Auditory Processing Disorder (APD) Support Beyond Tutoring
Students with APD experience difficulties distinguishing between sounds in words, understanding the order of sounds in words, knowing where a sound is coming from, and being able to block out background noise to focus on a single speaker.
Ruth Rumack’s Learning Space (RRLS) helps students manage this learning difference through explicit teaching techniques, incorporating fun, engaging and multisensory methods in lessons, and providing organizational techniques for understanding language-based information.
Types of Auditory Processing Disorder
Auditory Discrimination: Characteristics include inability with discriminating between separate and distinct sounds and words.
Auditory Figure-Ground Discrimination: Characteristics include inability to block out background noise and focus on one speaker.
Auditory Memory: Characteristics include challenges with remembering something heard, or remembering what was said.
Auditory Sequencing: Characteristics include difficulty remembering the order or sounds and words.
Common Issues Associated with Auditory Processing Disorders
Language-based information: Students may struggle remembering directions, oral lessons, lectures or discussions with peers or adults and listening to stories read aloud, particularly if there are comprehension questions afterwards.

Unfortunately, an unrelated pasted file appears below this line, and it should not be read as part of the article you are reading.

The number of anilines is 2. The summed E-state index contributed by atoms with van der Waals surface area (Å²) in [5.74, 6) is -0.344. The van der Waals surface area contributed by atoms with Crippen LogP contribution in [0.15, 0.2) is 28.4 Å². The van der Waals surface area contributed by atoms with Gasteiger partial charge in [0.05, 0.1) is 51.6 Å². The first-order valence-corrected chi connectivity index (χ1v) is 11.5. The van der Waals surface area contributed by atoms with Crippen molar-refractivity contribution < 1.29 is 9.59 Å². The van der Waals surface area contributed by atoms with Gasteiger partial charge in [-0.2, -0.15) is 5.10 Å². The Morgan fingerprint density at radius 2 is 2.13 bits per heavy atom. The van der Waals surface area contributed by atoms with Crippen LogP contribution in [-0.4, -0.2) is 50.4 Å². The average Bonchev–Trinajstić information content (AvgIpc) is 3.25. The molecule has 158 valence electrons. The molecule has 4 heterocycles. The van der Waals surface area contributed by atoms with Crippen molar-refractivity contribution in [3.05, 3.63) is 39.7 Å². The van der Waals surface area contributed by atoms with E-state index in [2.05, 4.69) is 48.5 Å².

Spelling: Students may have difficulties determining sounds in words and the order in which they go.
Phonics/Reading Decoding: Students may not know letter sounds and generate incorrect sounds for letters, resulting in difficulties with reading decoding.
Phonological Awareness: Students may have difficulties identifying and generating rhymes, alliteration, determining initial, medial, and final sounds in words, syllabication, and phoneme manipulation.
How We Help Students with Auditory Processing Disorders:
One-to-one phonics and decoding Direct Instruction using research-based programs (Wilson Reading Program and Reading Mastery), taught by Orton-Gillingham trained teachers.
Explicit teaching techniques to teach spelling using hands on and multisensory elements in lessons.
Teaching lessons on all aspects of Phonological Awareness in a fun, engaging, and interactive manner.
Providing support to students for understanding and organizing language-based information, including charts, graphic organizers, visuals, note-taking supports, and assistive technology.